Clinical Applications of Artificial Intelligence in Positron Emission Tomography of Lung Cancer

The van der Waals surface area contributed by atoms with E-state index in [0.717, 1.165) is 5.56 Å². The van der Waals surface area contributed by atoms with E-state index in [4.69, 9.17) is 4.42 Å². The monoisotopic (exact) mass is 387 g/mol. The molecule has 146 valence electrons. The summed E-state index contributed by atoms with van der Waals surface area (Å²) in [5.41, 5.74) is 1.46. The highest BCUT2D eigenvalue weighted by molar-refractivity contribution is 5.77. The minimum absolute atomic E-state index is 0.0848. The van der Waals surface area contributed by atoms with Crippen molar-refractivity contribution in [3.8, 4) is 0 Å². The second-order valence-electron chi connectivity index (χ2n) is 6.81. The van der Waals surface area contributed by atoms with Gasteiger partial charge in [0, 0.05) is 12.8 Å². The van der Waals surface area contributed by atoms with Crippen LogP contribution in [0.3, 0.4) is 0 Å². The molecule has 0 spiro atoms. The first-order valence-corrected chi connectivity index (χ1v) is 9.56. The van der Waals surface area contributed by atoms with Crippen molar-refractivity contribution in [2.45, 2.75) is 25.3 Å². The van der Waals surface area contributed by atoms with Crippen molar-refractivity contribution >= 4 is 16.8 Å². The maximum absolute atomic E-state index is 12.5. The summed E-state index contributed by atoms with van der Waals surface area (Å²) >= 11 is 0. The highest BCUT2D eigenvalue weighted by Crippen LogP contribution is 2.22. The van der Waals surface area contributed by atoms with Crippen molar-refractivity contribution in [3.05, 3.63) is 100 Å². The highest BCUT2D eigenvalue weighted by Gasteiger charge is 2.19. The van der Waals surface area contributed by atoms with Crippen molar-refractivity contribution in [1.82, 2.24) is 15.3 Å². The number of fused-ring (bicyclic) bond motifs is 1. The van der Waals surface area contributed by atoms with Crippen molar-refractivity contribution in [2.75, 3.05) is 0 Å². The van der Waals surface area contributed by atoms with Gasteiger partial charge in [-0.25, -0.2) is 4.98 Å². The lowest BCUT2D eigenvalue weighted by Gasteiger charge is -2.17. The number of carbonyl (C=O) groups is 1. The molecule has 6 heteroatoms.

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The ability of a computer to perform tasks normally requiring human intelligence or artificial intelligence (AI) is not new. However, until recently, practical applications in medical imaging were limited, especially in the clinic. With advances in theory, microelectronic circuits, and computer architecture as well as our ability to acquire and access large amounts of data, AI is becoming increasingly ubiquitous in medical imaging. Of particular interest to our community, radiomics tries to identify imaging features of specific pathology that can represent, for example, the texture or shape of a region in the image. This is conducted based on a review of mathematical patterns and pattern combinations. The difficulty is often finding sufficient data to span the spectrum of disease heterogeneity because many features change with pathology as well as over time and, among other issues, data acquisition is expensive. Although we are currently in the early days of the practical application of AI to medical imaging, research is ongoing to integrate imaging, molecular pathobiology, genetic make-up, and clinical manifestations to classify patients into subgroups for the purpose of precision medicine, or in other words, predicting a priori treatment response and outcome. Lung cancer is a functionally and morphologically heterogeneous disease. Positron emission tomography (PET) is an imaging technique with an important role in the precision medicine of patients with lung cancer that helps predict early response to therapy and guides the selection of appropriate treatment. Although still in its infancy, early results suggest that the use of AI in PET of lung cancer has promise for the detection, segmentation, and characterization of disease as well as for outcome prediction.